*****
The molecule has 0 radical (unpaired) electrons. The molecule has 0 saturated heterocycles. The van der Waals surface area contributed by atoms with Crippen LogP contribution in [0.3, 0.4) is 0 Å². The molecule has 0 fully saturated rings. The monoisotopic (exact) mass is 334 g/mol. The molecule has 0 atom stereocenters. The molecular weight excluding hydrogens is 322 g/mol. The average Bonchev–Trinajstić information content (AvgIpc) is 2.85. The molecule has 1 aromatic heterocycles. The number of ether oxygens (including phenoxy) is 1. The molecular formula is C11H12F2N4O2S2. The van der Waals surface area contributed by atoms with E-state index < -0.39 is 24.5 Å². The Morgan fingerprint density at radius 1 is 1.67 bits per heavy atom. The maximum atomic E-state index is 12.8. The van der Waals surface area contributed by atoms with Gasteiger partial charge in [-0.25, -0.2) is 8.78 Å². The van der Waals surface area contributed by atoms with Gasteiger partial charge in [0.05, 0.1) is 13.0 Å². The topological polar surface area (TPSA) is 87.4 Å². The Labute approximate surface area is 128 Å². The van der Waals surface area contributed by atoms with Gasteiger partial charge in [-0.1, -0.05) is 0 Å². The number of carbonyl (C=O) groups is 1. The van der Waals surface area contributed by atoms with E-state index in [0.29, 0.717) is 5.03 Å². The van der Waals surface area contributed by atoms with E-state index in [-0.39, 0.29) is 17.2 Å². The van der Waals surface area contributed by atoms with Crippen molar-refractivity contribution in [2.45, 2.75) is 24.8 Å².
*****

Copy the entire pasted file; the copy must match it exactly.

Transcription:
The molecule has 0 radical (unpaired) electrons. The molecule has 0 saturated heterocycles. The van der Waals surface area contributed by atoms with Crippen LogP contribution in [0.3, 0.4) is 0 Å². The molecule has 0 fully saturated rings. The monoisotopic (exact) mass is 334 g/mol. The molecule has 0 atom stereocenters. The molecular weight excluding hydrogens is 322 g/mol. The average Bonchev–Trinajstić information content (AvgIpc) is 2.85. The molecule has 1 aromatic heterocycles. The number of ether oxygens (including phenoxy) is 1. The molecular formula is C11H12F2N4O2S2. The van der Waals surface area contributed by atoms with E-state index < -0.39 is 24.5 Å². The Morgan fingerprint density at radius 1 is 1.67 bits per heavy atom. The maximum atomic E-state index is 12.8. The van der Waals surface area contributed by atoms with Gasteiger partial charge in [-0.25, -0.2) is 8.78 Å². The van der Waals surface area contributed by atoms with Gasteiger partial charge in [0.05, 0.1) is 13.0 Å². The topological polar surface area (TPSA) is 87.4 Å². The Labute approximate surface area is 128 Å². The van der Waals surface area contributed by atoms with Gasteiger partial charge in [-0.1, -0.05) is 0 Å². The number of carbonyl (C=O) groups is 1. The van der Waals surface area contributed by atoms with E-state index in [0.29, 0.717) is 5.03 Å². The van der Waals surface area contributed by atoms with E-state index in [-0.39, 0.29) is 17.2 Å². The van der Waals surface area contributed by atoms with Crippen molar-refractivity contribution in [2.45, 2.75) is 24.8 Å².